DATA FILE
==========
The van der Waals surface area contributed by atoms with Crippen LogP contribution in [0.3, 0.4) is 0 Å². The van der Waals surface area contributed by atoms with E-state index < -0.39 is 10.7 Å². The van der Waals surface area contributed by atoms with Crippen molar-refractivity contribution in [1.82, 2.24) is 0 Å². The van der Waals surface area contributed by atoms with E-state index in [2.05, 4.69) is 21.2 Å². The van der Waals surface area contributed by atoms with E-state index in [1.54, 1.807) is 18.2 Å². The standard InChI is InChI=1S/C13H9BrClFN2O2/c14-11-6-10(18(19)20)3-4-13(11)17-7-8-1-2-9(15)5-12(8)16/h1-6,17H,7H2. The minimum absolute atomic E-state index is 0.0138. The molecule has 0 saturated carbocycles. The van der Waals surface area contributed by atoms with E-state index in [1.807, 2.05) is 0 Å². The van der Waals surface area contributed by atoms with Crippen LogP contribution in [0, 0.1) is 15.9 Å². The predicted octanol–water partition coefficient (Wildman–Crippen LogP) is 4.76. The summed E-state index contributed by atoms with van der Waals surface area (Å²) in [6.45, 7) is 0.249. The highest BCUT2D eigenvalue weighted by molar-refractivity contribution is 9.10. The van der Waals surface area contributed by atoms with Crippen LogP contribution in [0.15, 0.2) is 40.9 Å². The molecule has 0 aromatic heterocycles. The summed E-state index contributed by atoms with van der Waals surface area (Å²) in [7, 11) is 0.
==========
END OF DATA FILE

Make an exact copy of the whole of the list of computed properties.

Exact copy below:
The van der Waals surface area contributed by atoms with Crippen LogP contribution in [0.3, 0.4) is 0 Å². The van der Waals surface area contributed by atoms with E-state index < -0.39 is 10.7 Å². The van der Waals surface area contributed by atoms with Crippen molar-refractivity contribution in [1.82, 2.24) is 0 Å². The van der Waals surface area contributed by atoms with E-state index in [2.05, 4.69) is 21.2 Å². The van der Waals surface area contributed by atoms with E-state index in [1.54, 1.807) is 18.2 Å². The standard InChI is InChI=1S/C13H9BrClFN2O2/c14-11-6-10(18(19)20)3-4-13(11)17-7-8-1-2-9(15)5-12(8)16/h1-6,17H,7H2. The minimum absolute atomic E-state index is 0.0138. The molecule has 0 saturated carbocycles. The van der Waals surface area contributed by atoms with E-state index in [1.807, 2.05) is 0 Å². The van der Waals surface area contributed by atoms with Crippen LogP contribution in [0, 0.1) is 15.9 Å². The predicted octanol–water partition coefficient (Wildman–Crippen LogP) is 4.76. The summed E-state index contributed by atoms with van der Waals surface area (Å²) in [6.45, 7) is 0.249. The highest BCUT2D eigenvalue weighted by molar-refractivity contribution is 9.10. The van der Waals surface area contributed by atoms with Crippen LogP contribution in [0.15, 0.2) is 40.9 Å². The molecule has 0 aromatic heterocycles. The summed E-state index contributed by atoms with van der Waals surface area (Å²) in [7, 11) is 0.